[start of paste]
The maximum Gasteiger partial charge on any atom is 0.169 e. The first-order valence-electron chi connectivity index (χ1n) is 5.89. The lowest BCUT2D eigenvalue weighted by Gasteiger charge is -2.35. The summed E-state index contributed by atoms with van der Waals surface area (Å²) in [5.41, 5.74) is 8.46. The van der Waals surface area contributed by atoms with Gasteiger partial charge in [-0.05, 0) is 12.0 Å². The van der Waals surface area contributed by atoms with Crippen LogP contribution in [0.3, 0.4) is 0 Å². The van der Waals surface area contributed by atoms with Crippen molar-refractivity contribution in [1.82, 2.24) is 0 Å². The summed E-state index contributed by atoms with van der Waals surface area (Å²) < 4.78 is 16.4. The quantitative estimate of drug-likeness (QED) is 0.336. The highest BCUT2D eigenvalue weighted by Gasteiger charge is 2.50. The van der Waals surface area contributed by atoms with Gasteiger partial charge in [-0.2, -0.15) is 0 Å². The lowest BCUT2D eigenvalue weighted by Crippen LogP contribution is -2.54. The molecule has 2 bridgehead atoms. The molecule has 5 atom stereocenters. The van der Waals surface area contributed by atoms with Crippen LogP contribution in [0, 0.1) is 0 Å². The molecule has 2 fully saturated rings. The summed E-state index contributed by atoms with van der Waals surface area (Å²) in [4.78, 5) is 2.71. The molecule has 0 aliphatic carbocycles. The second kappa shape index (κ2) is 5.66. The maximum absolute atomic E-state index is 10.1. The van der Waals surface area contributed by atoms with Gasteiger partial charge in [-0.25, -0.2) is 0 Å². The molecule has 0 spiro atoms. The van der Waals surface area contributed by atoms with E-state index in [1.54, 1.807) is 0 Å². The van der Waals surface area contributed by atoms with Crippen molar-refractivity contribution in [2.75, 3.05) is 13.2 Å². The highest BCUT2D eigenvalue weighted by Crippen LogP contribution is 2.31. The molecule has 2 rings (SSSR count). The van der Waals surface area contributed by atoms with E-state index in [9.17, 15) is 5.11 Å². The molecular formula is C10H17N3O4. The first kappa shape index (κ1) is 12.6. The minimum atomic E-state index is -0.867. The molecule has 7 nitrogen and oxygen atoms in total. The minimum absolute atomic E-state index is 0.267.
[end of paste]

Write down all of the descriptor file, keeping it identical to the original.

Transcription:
The maximum Gasteiger partial charge on any atom is 0.169 e. The first-order valence-electron chi connectivity index (χ1n) is 5.89. The lowest BCUT2D eigenvalue weighted by Gasteiger charge is -2.35. The summed E-state index contributed by atoms with van der Waals surface area (Å²) in [5.41, 5.74) is 8.46. The van der Waals surface area contributed by atoms with Gasteiger partial charge in [-0.05, 0) is 12.0 Å². The van der Waals surface area contributed by atoms with Crippen LogP contribution in [0.3, 0.4) is 0 Å². The van der Waals surface area contributed by atoms with Crippen molar-refractivity contribution in [1.82, 2.24) is 0 Å². The summed E-state index contributed by atoms with van der Waals surface area (Å²) < 4.78 is 16.4. The quantitative estimate of drug-likeness (QED) is 0.336. The highest BCUT2D eigenvalue weighted by Gasteiger charge is 2.50. The van der Waals surface area contributed by atoms with Gasteiger partial charge in [-0.2, -0.15) is 0 Å². The lowest BCUT2D eigenvalue weighted by Crippen LogP contribution is -2.54. The molecule has 2 bridgehead atoms. The molecule has 5 atom stereocenters. The van der Waals surface area contributed by atoms with Crippen LogP contribution in [0, 0.1) is 0 Å². The molecule has 2 fully saturated rings. The summed E-state index contributed by atoms with van der Waals surface area (Å²) in [4.78, 5) is 2.71. The molecule has 0 aliphatic carbocycles. The second kappa shape index (κ2) is 5.66. The maximum absolute atomic E-state index is 10.1. The van der Waals surface area contributed by atoms with Gasteiger partial charge in [-0.25, -0.2) is 0 Å². The molecule has 0 spiro atoms. The van der Waals surface area contributed by atoms with E-state index in [1.54, 1.807) is 0 Å². The van der Waals surface area contributed by atoms with Crippen molar-refractivity contribution in [2.75, 3.05) is 13.2 Å². The highest BCUT2D eigenvalue weighted by Crippen LogP contribution is 2.31. The molecule has 2 rings (SSSR count). The van der Waals surface area contributed by atoms with E-state index in [9.17, 15) is 5.11 Å². The molecular formula is C10H17N3O4. The first kappa shape index (κ1) is 12.6. The minimum atomic E-state index is -0.867. The molecule has 7 nitrogen and oxygen atoms in total. The minimum absolute atomic E-state index is 0.267.